Compensatory Growth of Pancreatic β-Cells in Adult Rats After Short-Term Glucose Infusion

  1. Gordon C Weir
  1. Elliot P. Joslin Research Laboratories of the Joslin Diabetes Center, New England Deaconess Hospital Brigham Women's Hospital, Harvard Medical School Boston, Massachusetts
  1. Address correspondence and reprint requests to Dr. S. Bonner-Weir, E.P. Joslin Research Laboratories, Joslin Diabetes Center, 1 Joslin Place, Boston, MA 02215.

Abstract

The extent to which adult pancreatic β-cells can respond in vivo to a sustained glucose stimulus by increasing their mass through either hyperplasia or hypertrophy has remained unanswered. Therefore, we studied the in vivo effect of short-term (96-h) hyperglycemia on the growth of β-cells by infusing adult rats with 35 or 50% glucose or 0.45% saline. After 96 h of glucose infusion, the β-cell mass, quantified by point-counting morphometrics of immunoperoxidase-stained paraffin sections, showed a 50% increase (9.57 ± 0.87 mg, n = 5, 50% glucose infused; 9.50 ± 1.23, n = 7, 35% glucose infused; 6.15 ± 0.55, n = 6, 0.45% saline infused). This growth was selective for β-cells; the non-β-cell mass was unchanged. The mitotic index, measured by accumulated mitotic frequency after a 4-h colchicine treatment, increased fivefold in glucose-infused animals compared to saline-infused animals. This enhanced replication of β-cells provides evidence for increase in cell number or hyperplasia. In addition, hypertrophy of the β-cells was also quantified. Mean cell volume, determined from the mean cell cross-sectional area measured planimetrically from low-magnification electron micrographs, increased to 150% of control values after 96 h of 50% glucose infusion. Seven days after the 96-h infusion, in reversal experiments, the β-cell mass had not returned to saline-infused levels. In addition, the non-β-cell mass of glucose-infused animals had increased. The mitotic index of the β-cells of glucose-infused rats was, however, significantly lower than that of the saline controls, but the mean cell volume of the β-cells remained elevated. Thus, with a short-term in vivo stimulus, adultβ-cells have a far greater capacity to respond with compensatory growth by hyperplasia and hypertrophy than has been appreciated before. Even 7 days after discontinuation of the stimulus, β-cell mass remains elevated.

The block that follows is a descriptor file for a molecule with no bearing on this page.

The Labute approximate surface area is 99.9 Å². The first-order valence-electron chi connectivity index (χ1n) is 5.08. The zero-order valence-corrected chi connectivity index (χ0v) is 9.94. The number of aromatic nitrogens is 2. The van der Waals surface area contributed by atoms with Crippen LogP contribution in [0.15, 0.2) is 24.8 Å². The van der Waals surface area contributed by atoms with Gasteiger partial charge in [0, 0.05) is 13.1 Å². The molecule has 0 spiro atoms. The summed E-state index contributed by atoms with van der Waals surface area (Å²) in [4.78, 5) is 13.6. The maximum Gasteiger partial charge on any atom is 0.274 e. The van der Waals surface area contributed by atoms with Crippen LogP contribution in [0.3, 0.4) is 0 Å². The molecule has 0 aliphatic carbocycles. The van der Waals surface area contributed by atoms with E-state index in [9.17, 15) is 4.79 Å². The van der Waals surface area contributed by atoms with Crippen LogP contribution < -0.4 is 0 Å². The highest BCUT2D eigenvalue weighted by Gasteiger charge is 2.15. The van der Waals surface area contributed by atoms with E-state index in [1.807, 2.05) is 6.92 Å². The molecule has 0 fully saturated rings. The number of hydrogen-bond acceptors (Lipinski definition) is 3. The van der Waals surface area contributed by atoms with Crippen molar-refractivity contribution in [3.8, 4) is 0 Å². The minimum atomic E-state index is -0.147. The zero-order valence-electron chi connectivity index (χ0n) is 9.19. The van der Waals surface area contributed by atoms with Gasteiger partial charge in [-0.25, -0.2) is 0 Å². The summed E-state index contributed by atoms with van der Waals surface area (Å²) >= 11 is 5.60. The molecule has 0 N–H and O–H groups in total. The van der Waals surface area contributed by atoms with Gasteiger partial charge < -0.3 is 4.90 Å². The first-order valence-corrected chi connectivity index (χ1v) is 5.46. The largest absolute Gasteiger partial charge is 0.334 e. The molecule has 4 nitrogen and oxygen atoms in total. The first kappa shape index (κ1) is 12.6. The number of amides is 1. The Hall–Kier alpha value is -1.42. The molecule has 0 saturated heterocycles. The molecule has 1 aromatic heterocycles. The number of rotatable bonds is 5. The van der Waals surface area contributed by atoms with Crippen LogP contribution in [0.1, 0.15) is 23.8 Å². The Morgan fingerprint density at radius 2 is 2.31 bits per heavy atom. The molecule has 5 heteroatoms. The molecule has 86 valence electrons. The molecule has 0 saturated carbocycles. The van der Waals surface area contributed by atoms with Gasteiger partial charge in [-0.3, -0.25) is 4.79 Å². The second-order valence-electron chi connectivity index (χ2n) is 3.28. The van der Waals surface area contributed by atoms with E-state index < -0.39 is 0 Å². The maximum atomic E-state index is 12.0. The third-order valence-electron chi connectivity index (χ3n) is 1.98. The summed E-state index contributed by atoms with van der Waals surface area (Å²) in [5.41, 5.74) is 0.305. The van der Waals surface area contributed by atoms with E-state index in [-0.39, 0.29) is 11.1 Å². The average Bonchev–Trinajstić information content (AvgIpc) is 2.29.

• Received April 25, 1988.
  • Revision received July 6, 1988.
  • Accepted July 6, 1988.
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